If you're a parent of a certain age, you probably remember the joy of watching the hosts of Reading Rainbow or Mister Rogers' Neighborhood reading to you as a child. There was something soothing about listening to a story and using your imagination to follow along. Sometimes the story would even come to life as the show edited together narration with images from the book. Now a whole new generation can experience the thrill of story time. Only today's kids are being read to...from space.
As reported by the Huffington Post, Story Time From Space is a project spearheaded by the Global Space Education Foundation (GSEF) in partnership with the International Space Station (ISS). The project was co-founded by Patricia Tribe (former director of education at the Space Center Houston) and astronaut Alvin Drew to engage children in STEM.
Once a story has been approved--it can be no longer than 15 minutes and must be scientifically accurate--the Center for the Advancement of Science in Space (CASIS) partners with NASA to get the books loaded onto payloads headed for the ISS. Once the books arrive, astronauts volunteer their time, recording themselves reading to the camera. The recordings are then edited and then uploaded to the Story Time From Space website, and you can watch a few of them on YouTube.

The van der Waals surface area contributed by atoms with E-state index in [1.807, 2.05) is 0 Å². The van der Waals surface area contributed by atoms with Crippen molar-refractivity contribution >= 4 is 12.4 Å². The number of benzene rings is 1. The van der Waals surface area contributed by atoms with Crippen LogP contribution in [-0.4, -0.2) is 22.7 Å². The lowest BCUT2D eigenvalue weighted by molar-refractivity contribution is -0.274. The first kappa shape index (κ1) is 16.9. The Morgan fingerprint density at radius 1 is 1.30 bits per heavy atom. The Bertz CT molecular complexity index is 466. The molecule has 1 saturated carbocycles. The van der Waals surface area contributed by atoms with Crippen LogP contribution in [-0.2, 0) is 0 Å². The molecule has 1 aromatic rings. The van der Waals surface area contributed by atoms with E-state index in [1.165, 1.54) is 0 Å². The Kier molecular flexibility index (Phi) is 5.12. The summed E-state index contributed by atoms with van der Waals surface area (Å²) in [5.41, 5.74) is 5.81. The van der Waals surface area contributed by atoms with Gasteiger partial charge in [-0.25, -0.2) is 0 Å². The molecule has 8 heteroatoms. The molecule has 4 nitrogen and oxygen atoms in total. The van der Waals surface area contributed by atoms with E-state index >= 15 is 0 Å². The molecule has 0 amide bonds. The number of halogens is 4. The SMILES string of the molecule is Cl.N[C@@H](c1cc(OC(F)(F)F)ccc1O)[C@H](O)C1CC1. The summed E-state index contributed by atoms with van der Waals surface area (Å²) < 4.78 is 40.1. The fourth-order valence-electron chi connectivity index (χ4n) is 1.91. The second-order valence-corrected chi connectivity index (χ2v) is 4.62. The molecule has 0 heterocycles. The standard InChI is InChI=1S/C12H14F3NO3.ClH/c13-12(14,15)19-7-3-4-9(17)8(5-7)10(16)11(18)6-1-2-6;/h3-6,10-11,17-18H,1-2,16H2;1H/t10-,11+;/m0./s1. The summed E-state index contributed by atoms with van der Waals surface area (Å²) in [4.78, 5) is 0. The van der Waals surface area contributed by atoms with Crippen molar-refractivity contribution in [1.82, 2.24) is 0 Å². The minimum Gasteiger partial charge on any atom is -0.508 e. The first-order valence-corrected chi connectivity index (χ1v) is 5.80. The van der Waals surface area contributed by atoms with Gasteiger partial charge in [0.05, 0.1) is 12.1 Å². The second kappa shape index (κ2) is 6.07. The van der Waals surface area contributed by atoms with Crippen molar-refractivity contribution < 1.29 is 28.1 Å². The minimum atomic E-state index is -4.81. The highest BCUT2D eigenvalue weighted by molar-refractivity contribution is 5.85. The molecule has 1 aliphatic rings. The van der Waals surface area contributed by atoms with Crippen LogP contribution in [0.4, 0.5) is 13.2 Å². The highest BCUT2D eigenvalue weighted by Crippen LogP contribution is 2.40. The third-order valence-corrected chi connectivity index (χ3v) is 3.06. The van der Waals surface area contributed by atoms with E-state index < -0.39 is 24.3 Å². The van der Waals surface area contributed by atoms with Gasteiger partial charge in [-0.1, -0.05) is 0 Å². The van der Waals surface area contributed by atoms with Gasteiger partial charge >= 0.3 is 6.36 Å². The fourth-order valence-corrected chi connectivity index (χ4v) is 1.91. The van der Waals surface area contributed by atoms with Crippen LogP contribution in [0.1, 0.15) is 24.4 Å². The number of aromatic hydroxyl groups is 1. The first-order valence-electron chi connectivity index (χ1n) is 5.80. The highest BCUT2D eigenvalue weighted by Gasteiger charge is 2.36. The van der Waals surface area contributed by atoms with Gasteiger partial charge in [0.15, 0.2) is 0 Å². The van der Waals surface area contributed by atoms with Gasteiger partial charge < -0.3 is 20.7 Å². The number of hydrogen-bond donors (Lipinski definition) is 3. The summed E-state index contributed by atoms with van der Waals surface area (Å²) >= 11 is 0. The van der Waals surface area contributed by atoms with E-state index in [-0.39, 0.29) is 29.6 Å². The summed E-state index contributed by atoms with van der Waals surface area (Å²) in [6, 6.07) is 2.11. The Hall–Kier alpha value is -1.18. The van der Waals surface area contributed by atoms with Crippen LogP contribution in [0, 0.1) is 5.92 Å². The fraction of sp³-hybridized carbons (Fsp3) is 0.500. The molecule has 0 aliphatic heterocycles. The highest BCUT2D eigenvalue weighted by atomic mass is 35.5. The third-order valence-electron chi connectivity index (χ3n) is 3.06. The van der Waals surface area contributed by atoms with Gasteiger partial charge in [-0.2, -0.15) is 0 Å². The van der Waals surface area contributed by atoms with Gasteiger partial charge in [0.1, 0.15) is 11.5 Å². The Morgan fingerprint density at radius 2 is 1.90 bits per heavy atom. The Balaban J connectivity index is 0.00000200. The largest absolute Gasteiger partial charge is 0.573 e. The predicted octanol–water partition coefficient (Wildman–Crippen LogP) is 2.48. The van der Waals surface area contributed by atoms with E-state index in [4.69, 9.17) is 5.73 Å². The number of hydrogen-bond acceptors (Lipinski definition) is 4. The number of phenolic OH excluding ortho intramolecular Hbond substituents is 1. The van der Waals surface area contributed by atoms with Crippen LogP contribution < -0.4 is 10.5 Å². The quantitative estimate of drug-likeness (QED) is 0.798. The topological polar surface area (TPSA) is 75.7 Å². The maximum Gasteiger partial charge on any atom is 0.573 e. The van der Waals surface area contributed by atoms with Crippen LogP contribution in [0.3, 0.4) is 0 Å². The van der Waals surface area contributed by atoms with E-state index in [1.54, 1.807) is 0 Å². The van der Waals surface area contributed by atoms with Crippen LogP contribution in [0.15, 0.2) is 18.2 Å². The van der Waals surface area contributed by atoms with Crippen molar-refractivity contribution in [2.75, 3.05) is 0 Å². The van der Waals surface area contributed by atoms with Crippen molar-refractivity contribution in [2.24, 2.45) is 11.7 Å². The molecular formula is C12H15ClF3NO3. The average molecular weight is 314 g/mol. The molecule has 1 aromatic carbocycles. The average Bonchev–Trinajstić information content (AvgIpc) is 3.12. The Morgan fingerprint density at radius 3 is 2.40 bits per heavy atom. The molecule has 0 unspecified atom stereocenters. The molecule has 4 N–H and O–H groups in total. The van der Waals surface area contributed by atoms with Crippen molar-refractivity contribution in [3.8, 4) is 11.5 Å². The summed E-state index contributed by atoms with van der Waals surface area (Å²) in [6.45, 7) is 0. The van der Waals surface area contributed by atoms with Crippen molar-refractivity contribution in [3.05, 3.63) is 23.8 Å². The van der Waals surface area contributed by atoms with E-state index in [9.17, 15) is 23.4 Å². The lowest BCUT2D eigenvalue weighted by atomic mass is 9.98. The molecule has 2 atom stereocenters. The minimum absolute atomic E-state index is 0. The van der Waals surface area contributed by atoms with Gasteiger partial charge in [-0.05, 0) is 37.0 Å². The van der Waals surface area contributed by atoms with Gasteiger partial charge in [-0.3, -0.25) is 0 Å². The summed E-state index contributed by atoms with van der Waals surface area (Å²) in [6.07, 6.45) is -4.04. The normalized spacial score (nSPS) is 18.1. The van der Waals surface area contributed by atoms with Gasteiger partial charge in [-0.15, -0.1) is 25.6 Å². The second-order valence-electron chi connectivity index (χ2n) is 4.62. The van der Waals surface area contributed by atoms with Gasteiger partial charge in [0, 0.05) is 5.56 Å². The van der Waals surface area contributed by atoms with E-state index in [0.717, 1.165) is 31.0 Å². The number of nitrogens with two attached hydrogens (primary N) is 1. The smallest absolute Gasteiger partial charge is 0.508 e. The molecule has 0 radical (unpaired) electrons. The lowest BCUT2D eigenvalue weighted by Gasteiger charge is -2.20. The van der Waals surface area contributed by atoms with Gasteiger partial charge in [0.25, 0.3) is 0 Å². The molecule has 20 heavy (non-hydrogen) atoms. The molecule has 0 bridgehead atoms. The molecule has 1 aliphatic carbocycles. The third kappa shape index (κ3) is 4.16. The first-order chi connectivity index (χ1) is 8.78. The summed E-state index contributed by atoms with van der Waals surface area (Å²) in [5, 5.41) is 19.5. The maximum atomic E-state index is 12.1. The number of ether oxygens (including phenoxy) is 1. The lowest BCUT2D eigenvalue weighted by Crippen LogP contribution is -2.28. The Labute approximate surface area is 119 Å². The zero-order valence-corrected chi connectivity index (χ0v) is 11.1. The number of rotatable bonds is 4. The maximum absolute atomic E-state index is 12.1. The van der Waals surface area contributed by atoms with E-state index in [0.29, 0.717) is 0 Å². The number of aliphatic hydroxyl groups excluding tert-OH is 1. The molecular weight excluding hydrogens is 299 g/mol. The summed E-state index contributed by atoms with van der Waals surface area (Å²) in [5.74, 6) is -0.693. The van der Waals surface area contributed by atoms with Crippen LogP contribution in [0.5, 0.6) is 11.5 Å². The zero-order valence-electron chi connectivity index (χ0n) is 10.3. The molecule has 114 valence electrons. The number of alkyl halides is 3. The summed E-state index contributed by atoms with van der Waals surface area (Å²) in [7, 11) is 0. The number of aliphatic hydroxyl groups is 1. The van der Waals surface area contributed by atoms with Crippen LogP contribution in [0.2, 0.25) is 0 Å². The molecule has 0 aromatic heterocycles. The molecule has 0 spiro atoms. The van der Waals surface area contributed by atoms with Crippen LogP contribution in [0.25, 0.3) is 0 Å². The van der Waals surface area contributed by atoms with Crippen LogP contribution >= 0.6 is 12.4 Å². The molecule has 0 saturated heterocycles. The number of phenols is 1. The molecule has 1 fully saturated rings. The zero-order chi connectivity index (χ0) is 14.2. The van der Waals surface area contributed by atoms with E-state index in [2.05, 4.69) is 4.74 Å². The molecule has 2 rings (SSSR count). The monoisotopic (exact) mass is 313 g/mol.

The GSEF sometimes requests a specific astronaut for particular books. For example, in the above video, Kate Rubins reads the tale of Rosie Revere, Engineer, as the initiative considered it crucial that the story of a female engineer be read by a woman.
Of course, you don't have to be a child to enjoy Story Time From Space. Everyone is welcome to follow along, to hear a tale of family-friendly STEM discovery and take a look around the International Space Station as it hurtles through the endless dark outside our small blue marble.
Images: Story Time From Space
More books and also space!
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- NASA astronauts answer 50 questions about space.
- Neptune has a fart storm and it's about to die.